To be fair, Spam did send a warning: The email about the brand’s new, limited-edition holiday flavor read, “Let’s just say, it’ll have you asking ‘WTF?’”
That is, indeed, what I said when I opened a mailer from the company to find figgy pudding-flavored Spam, bearing the tagline “flavor, spice, and everything nice.” Figgy pudding, of course, is that dessert of holiday carol fame, which is similar in flavor profile to fruitcake but is steamed instead of baked.
Proving that perhaps brands have exhausted all the more accessible Christmas flavors and themes (peppermint candy cane dip, Little Debbie Christmas tree cakes ice cream, Elf on the Shelf “snow creme cereal”), the fruitcake-style dessert has now become this season’s wildcard novelty flavor, but not in actual fruitcake form. In addition to Spam’s new release comes Mountain Dew’s “Fruit Quake” — the fruity, spiced, borderline-cloying flavor of fruitcake reimagined in ways a Victorian royal never could have dreamed. Similarly, the company Bean Box now sells a coffee advent calendar in which one flavor is figgy pudding.
It is fruitcake season, I suppose. I say that hesitantly because despite the dish’s holiday associations, that sort of long-aged, boozy, dry fruit-filled dessert doesn’t currently have much love in the American culinary imagination. A sample headline from Smithsonian: “The Inevitable, Detestable Fruitcake.” Fruitcake’s reputation in the United States is such that in a 2007 NPR piece about figgy pudding — which is more popular in British Christmas tradition — baking expert Dorie Greenspan was afraid to compare the two “because fruitcake has such a bad reputation,” she said. Now, even the gift-basket seller Harry & David, which offers fruitcake, has described the dessert as “more of a punchline than delicacy.” (As my colleague Dayna Evans notes, some fruit cake isn’t nearly as bad as its reputation would suggest and as long as you time it right, it can even be fun to make.)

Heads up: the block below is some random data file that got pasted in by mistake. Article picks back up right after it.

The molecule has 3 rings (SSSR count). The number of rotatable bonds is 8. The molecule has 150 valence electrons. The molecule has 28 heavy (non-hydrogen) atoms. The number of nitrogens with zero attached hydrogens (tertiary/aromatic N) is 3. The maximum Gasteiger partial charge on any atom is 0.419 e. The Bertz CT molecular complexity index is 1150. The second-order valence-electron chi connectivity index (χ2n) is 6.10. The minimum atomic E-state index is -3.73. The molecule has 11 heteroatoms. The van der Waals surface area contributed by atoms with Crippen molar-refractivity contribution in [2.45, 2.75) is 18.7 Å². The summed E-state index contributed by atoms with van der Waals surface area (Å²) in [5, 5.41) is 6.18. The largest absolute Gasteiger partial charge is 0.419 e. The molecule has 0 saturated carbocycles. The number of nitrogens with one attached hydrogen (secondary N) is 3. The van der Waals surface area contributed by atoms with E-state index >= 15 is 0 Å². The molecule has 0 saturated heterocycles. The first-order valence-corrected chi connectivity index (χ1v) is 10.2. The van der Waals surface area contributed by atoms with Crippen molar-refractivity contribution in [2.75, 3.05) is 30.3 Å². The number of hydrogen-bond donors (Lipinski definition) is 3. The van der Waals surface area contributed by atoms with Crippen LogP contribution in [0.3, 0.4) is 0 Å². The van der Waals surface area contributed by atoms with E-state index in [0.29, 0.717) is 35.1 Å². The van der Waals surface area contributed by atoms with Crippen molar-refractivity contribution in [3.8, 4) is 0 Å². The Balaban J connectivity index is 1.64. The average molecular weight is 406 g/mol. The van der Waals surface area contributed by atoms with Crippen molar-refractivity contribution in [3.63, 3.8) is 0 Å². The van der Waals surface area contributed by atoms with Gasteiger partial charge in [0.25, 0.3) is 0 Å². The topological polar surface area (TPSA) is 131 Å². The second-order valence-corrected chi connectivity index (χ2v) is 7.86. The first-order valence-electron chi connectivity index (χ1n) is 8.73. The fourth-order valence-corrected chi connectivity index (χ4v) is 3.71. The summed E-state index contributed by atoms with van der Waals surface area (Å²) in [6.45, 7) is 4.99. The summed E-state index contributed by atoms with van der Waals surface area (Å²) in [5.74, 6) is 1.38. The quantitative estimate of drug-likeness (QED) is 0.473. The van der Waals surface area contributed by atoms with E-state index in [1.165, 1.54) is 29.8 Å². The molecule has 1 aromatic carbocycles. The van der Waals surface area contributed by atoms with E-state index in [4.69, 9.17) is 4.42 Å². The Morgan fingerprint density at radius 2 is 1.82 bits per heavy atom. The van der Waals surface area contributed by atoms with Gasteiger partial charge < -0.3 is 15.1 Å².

In any case, these new fruitcake-flavored options won’t do much to dispel our collective misunderstanding of fruitcake and its adjacent desserts, I fear. Admittedly a Spam enthusiast, I popped the can open, excited to cook it. The smell reminded me, optimistically, of a spiced ham, poked with cloves — not my favorite, but okay! The flavor, however, left much to be desired: too perfumey, with a cloying fruit flavor and a bitter aftertaste. Fruit Quake, at the very least, seems a bit better: One reviewer described the drink as “a decent tasting Dew that I wouldn’t throw away when no one is looking.”
We can trust one thing, and that’s if big brands like these are attempting to bring fruitcake back, it’s probably not the last time we’ll see this holiday flavor pop up somewhere unexpected.